Relieved but wary, Iraqis see last hour for ISIS in Mosul

Sunday 02/07/2017
Time is up. A member of the Iraqi special forces puts on a watch belonging to a former ISIS militant bearing the group’s logo in the Old City of Mosul, on June 29. (AFP)

London- Iraq has announced the end of the caliphate of the Islamic State (ISIS) in Mosul and vowed to declare total victory against militants in the city within the “next few days” as fighting contin­ued to rage.
“We are seeing the end of the fake Daesh state. The liberation of Mosul proves that,” Iraqi Prime Minister Haider al-Abadi said on Twitter, us­ing the Arabic acronym for ISIS. “We will not relent. Our brave forces will bring victory.”
Inside Mosul, Iraqi Staff Lieuten­ant-General Abdul Ghani al-Assadi told Agence France-Presse: “In the next few days, we will announce the final victory over Daesh,” which he estimated to have 200-300 main­ly foreign fighters left in the city.
At the Pentagon, US-led coalition spokesman US Army Colonel Ryan Dillon said “imminent” victory was expected “in days rather than weeks.” Dillon warned that “the Old City still remains a difficult, dense, suffocating fight — tight alleyways with booby traps, civilians, and (ISIS) fighters around every corner.”
ISIS captured Mosul in June 2014 and Iraqi forces embarked on a US-backed military mission to liberate the city last October.
On June 29, Iraqi forces captured the iconic Great Mosque of al-Nuri in Mosul’s Old City, where ISIS lead­er Abu Bakr al-Baghdadi declared the group’s caliphate three years ago. The mosque and its renowned minaret were destroyed by ISIS, Iraqi officials said, but the militants blamed US air strikes.
“It was the last icon for the histor­ic city of Mosul and a valuable sym­bol,” Amir al-Jumaili, a professor at the Archaeology College in Mosul, told the Associated Press (AP).
“The minaret was built with sev­en bands of decorative brickwork in complex geometric patterns also found in Persia and Central Asia. Its tilt and the lack of maintenance made it particularly vulnerable to blasts,” Reuters reported.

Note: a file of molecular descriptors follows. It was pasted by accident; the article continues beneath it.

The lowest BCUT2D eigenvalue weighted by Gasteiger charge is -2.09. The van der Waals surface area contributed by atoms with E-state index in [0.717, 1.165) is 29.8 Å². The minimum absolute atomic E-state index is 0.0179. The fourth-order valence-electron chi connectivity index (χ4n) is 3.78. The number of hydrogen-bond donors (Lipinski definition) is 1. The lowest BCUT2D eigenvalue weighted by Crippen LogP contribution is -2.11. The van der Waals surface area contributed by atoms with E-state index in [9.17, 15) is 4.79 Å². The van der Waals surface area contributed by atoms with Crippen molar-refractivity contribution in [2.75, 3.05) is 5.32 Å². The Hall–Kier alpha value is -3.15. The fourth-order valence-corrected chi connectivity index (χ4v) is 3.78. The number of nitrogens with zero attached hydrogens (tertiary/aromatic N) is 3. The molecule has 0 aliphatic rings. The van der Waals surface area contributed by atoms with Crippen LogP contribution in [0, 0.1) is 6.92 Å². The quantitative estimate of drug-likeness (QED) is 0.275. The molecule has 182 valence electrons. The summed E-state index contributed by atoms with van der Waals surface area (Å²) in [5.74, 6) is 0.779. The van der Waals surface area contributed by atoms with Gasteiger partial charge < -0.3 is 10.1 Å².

There are increasing concerns that ISIS won’t let go of its last pockets of resistance without in­curring heavy civilian casualties. The group is known for its disre­gard for the most basic of human rights and for using civilians as hu­man shields.
There are also fears over the fate of civilians killed by Iraqi or US-led coalition fire.
While Iraqi special forces Major Dhia Thamir told the AP that the “hundreds of bodies under the rubble… are all Daesh,” Iraqi Ma­jor-General Sami al-Aridi acknowl­edged that civilians had been killed by air strikes and artillery. “Of course there is collateral damage. It is always this way in war,” he told the AP. “The houses are very old, so any bombardment causes them to collapse completely.”
The United Nations urged the Ira­qi government to halt the “forced evictions” of families suspected of having ties to ISIS. The families had received threatening letters giving them a deadline for leaving.
“We urge the Iraqi government to take action to halt such imminent evictions or any type of collective punishment and to reinforce the formal justice system to bring per­petrators to justice,” UN human rights spokesman Rupert Colville told a news briefing in Geneva.
There have been many reprisal attacks, which include torture and summary executions, by govern­ment-sanctioned militias against people suspected of having ties to ISIS.

Reining in tribal revenge mental­ity as well as sectarian and ethnical­ly linked attacks is expected to be Iraq’s main challenge in the coming months. ISIS has footholds in small areas in al-Anbar province and the group’s appeal thrives on sectarian and ethnic sentiments.
Another consistent oxygen pro­vider to the flame of such groups has been the poor living conditions for many Iraqis, especially in the Sunni-majority areas. The recon­struction of those areas, as well as the development of Iraq remain a challenge, especially when consid­ering allegations of corruption that have been levelled against Iraqi of­ficials since 2003.
Corruption has not only harmed the country’s internal stability but it makes the task of the government of Iraq, an oil-rich country, even harder as it seeks investment from beyond its borders.

Iraqi Prime Minister Haider al- Abadi concluded a 3-day tour of Saudi Arabia, Iran and Kuwait. This was touted as part of an Iraqi effort to boost ties with its neighbours, which should help with the coun­try’s reconstruction. However, de­spite statements of goodwill, there were hardly any tangible deals an­nounced.
On the day Abadi returned to Iraq, Iraqi Parliament Speaker Salim al-Jabouri met with the Brit­ish Ambassador to Baghdad Frank Baker and asked for British support for Iraq’s displaced people and re­construction efforts.
The trend of looking for foreign financial support is expected to continue as the need for money to solve many of Iraq’s woes has never been more pressing.

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